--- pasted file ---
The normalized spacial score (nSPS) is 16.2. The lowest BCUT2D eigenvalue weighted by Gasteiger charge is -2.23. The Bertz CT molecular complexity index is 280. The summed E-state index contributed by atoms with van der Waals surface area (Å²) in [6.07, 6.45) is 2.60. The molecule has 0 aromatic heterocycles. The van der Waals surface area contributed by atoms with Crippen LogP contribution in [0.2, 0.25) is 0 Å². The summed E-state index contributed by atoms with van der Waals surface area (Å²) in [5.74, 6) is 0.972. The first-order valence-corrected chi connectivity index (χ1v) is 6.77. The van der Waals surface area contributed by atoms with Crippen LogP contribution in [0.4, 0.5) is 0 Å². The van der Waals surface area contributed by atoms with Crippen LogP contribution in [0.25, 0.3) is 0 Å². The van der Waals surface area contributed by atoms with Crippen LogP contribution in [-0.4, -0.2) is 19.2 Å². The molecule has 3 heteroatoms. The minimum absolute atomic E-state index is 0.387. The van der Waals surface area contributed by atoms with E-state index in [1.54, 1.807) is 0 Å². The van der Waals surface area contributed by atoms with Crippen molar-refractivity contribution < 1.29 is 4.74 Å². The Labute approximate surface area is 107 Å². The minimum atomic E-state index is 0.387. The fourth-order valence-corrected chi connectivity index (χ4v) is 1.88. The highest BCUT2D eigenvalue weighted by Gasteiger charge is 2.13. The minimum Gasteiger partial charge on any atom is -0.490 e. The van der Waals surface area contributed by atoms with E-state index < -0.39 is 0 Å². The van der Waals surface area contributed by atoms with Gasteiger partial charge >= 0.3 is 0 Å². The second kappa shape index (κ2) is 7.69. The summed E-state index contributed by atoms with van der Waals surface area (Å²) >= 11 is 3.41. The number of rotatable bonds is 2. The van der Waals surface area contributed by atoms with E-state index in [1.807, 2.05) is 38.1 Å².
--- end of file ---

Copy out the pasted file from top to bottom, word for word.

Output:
The normalized spacial score (nSPS) is 16.2. The lowest BCUT2D eigenvalue weighted by Gasteiger charge is -2.23. The Bertz CT molecular complexity index is 280. The summed E-state index contributed by atoms with van der Waals surface area (Å²) in [6.07, 6.45) is 2.60. The molecule has 0 aromatic heterocycles. The van der Waals surface area contributed by atoms with Crippen LogP contribution in [0.2, 0.25) is 0 Å². The summed E-state index contributed by atoms with van der Waals surface area (Å²) in [5.74, 6) is 0.972. The first-order valence-corrected chi connectivity index (χ1v) is 6.77. The van der Waals surface area contributed by atoms with Crippen LogP contribution in [0.4, 0.5) is 0 Å². The van der Waals surface area contributed by atoms with Crippen LogP contribution in [0.25, 0.3) is 0 Å². The van der Waals surface area contributed by atoms with Crippen LogP contribution in [-0.4, -0.2) is 19.2 Å². The molecule has 3 heteroatoms. The minimum absolute atomic E-state index is 0.387. The van der Waals surface area contributed by atoms with E-state index in [1.54, 1.807) is 0 Å². The van der Waals surface area contributed by atoms with Crippen molar-refractivity contribution < 1.29 is 4.74 Å². The Labute approximate surface area is 107 Å². The minimum atomic E-state index is 0.387. The fourth-order valence-corrected chi connectivity index (χ4v) is 1.88. The highest BCUT2D eigenvalue weighted by Gasteiger charge is 2.13. The minimum Gasteiger partial charge on any atom is -0.490 e. The van der Waals surface area contributed by atoms with E-state index < -0.39 is 0 Å². The van der Waals surface area contributed by atoms with Gasteiger partial charge >= 0.3 is 0 Å². The second kappa shape index (κ2) is 7.69. The summed E-state index contributed by atoms with van der Waals surface area (Å²) >= 11 is 3.41. The number of rotatable bonds is 2. The van der Waals surface area contributed by atoms with E-state index in [1.807, 2.05) is 38.1 Å².